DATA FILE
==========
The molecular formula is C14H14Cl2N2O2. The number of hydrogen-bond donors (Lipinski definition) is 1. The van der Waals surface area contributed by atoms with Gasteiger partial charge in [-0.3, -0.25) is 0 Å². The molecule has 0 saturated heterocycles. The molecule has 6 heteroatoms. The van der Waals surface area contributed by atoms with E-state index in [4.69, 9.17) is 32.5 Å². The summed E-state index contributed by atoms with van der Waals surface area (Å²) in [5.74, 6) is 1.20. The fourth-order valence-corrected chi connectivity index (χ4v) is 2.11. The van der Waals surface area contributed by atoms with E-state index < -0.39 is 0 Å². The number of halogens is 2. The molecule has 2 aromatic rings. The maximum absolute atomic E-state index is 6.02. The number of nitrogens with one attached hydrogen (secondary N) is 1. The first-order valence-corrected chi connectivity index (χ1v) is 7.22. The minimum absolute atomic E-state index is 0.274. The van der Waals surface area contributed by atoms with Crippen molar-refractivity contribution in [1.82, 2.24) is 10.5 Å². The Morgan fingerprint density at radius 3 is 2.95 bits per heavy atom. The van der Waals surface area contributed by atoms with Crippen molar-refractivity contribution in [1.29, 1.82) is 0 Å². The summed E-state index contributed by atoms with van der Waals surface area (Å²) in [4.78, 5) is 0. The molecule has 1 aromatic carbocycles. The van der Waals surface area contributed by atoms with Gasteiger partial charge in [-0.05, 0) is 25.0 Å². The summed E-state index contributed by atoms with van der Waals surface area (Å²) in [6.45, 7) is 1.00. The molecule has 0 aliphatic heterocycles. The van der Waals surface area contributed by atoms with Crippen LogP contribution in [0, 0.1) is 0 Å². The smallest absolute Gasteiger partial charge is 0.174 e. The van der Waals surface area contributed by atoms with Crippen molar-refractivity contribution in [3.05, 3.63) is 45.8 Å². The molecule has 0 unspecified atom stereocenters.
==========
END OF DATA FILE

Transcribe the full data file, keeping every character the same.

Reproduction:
The molecular formula is C14H14Cl2N2O2. The number of hydrogen-bond donors (Lipinski definition) is 1. The van der Waals surface area contributed by atoms with Gasteiger partial charge in [-0.3, -0.25) is 0 Å². The molecule has 0 saturated heterocycles. The molecule has 6 heteroatoms. The van der Waals surface area contributed by atoms with E-state index in [4.69, 9.17) is 32.5 Å². The summed E-state index contributed by atoms with van der Waals surface area (Å²) in [5.74, 6) is 1.20. The fourth-order valence-corrected chi connectivity index (χ4v) is 2.11. The van der Waals surface area contributed by atoms with E-state index < -0.39 is 0 Å². The number of halogens is 2. The molecule has 2 aromatic rings. The maximum absolute atomic E-state index is 6.02. The number of nitrogens with one attached hydrogen (secondary N) is 1. The first-order valence-corrected chi connectivity index (χ1v) is 7.22. The minimum absolute atomic E-state index is 0.274. The van der Waals surface area contributed by atoms with Crippen molar-refractivity contribution in [1.82, 2.24) is 10.5 Å². The Morgan fingerprint density at radius 3 is 2.95 bits per heavy atom. The van der Waals surface area contributed by atoms with Crippen molar-refractivity contribution in [1.29, 1.82) is 0 Å². The summed E-state index contributed by atoms with van der Waals surface area (Å²) in [4.78, 5) is 0. The molecule has 1 aromatic carbocycles. The van der Waals surface area contributed by atoms with Gasteiger partial charge in [-0.05, 0) is 25.0 Å². The summed E-state index contributed by atoms with van der Waals surface area (Å²) in [6.45, 7) is 1.00. The molecule has 0 aliphatic heterocycles. The van der Waals surface area contributed by atoms with Crippen LogP contribution in [0, 0.1) is 0 Å². The smallest absolute Gasteiger partial charge is 0.174 e. The van der Waals surface area contributed by atoms with Crippen molar-refractivity contribution in [3.05, 3.63) is 45.8 Å². The molecule has 0 unspecified atom stereocenters.